For Borgmann, the defining characteristic of modern technology is its tendency to commodify things of value: making them available instantly, while hiding the machinery that brings forth these commodities.4 The resulting structure of technological societies he calls the device paradigm. A common example in his work is a typical energy practice: the way we heat our homes. Whereas people used to have a central fireplace which needed maintenance and the chopping of wood before winter, modern houses are heated by central heating systems, often tucked away in a closet and fed by an underground natural gas pipeline. A thermostat allows the inhabitants to easily adjust the heat and in many cases to program the system so that it is already heated up by the time they return from work. So far so good, as there seems to be little to object to getting rid of chores. The problem for Borgmann is that the fireplace used to be more than a source of heat. A fireplace was a focus, the center of the house, a place where the family gathered to interact with each other. Chopping wood was not just a way to make sure one did not freeze to death in the winter; it connected people with their surroundings, so they learned to appreciate the gifts of nature. By commodifying heat, these engaging practices were lost and a one-dimensional consumption remained. Disengaging technologies like a central heating system are called devices, as opposed to traditional things. 5 “Commodities, in comparison with focal things, are highly reduced entities and abstract in the sense that within the overall framework of technology they are free of local and historical ties” (TCCL, p. 81). The device paradigm leads people to focus more and more on the consumption of commodities, while engagement with one’s surroundings becomes increasingly difficult.
Verbeek (2005) argues that this is a single-sided view of the effects of technologies on our lives: A technology like the telephone can connect people with distant friends and relatives, something impossible without telecommunication. Describing technologies in terms of the device paradigm appears to focus only on impoverishing effects of technology, ignoring the enriching ones. Borgmann agrees that engaging technologies exist, but his point is that disengaging technologies seem to be much more ubiquitous than engaging ones (Borgmann 2002).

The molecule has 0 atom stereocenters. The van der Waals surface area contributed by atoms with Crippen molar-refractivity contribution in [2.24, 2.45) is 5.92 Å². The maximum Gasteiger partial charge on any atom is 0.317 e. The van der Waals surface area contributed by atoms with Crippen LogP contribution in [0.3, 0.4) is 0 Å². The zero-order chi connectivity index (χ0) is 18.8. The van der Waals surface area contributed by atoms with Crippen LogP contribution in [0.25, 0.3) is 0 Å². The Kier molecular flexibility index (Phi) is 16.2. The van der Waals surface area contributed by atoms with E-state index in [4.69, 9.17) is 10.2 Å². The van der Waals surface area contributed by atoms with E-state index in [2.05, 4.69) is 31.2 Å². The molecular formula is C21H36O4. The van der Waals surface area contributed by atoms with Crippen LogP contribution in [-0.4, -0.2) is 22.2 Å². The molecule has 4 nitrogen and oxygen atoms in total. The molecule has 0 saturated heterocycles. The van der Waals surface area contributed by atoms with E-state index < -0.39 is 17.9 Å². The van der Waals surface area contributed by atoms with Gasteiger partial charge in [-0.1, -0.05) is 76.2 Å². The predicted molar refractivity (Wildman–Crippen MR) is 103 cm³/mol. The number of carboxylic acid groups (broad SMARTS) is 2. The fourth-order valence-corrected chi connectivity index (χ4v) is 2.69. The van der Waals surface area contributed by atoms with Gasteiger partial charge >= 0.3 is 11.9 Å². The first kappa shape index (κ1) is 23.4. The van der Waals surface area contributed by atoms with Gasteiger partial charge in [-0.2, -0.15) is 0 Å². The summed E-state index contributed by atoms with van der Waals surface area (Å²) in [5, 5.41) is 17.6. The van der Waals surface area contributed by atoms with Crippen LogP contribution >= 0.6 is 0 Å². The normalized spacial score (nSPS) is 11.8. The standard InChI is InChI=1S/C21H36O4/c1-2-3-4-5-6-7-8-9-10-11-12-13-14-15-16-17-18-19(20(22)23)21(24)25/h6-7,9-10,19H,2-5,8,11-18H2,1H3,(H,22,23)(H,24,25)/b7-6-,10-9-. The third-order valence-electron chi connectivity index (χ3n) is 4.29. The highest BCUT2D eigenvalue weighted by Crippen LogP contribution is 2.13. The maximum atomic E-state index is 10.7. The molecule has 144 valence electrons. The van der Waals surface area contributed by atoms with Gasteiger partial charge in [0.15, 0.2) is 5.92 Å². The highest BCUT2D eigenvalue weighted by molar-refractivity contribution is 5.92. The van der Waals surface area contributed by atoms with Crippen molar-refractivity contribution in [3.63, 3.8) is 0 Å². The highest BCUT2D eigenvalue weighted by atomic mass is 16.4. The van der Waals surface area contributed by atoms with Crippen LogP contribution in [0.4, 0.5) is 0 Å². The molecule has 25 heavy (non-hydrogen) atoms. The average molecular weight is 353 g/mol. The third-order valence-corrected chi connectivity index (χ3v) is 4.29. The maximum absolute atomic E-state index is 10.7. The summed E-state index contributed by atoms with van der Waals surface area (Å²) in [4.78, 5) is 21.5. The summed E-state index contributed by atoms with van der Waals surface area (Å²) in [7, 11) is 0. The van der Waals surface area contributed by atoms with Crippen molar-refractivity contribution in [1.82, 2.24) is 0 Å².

At one point, Borgmann calls engaging technologies instruments (TCCL, p. 221). These are tools that enable people to engage in focal practices, activities that are valuable in themselves and that revolve around focal things. The peculiar position of instruments is further explained in an endnote: “[a]lthough these technological instruments are translucent relative to the world and so permit engagement with the world, they still possess an opaque machinery that mediates engagement but is not itself experienced either directly or through social mediation” (TCCL, p. 289 n. 23). Examples of instruments are running shoes and freeze-dried food which enable one to explore trails in the wilderness, musical instruments that allow friends to make music together, or kitchen appliances that help people prepare their own meals. People do not engage with instruments, but through them, the engagement with the focal things (the trail, the musical piece, or the shared meal) is mediated by instruments.6 When Verbeek argues that the telephone can be used to connect with distant friends, he argues that it can be used as an instrument.
Devices and instruments are the objects through which practices become energy practices: A conversation with a loved one becomes an energy practice when a system of cellphones, transmission towers, and data centers is powered to facilitate it. The same system can of course also be used to consume the commodity of mass media (and thus function as a device). A better understanding of this difference enables a more nuanced appreciation of the ways in which energy consumption may be beneficial to individuals, as we shall see in Sect. 5.
Although Borgmann does not explore this, there is no sharp divide between instruments and devices, as technologies can be used for different purposes. Even the dreaded television, the cause of the “couch potato” can be used in an engaging manner, for example, when one watches a debate program which ignites a discussion with other viewers of the program. On the other side, running shoes can be used to run on a treadmill for the sole purpose of staying fit, a practice that commodifies health. But treadmills too can be used in focal practices, for example, when they facilitate meaningful connections with companions in the gym.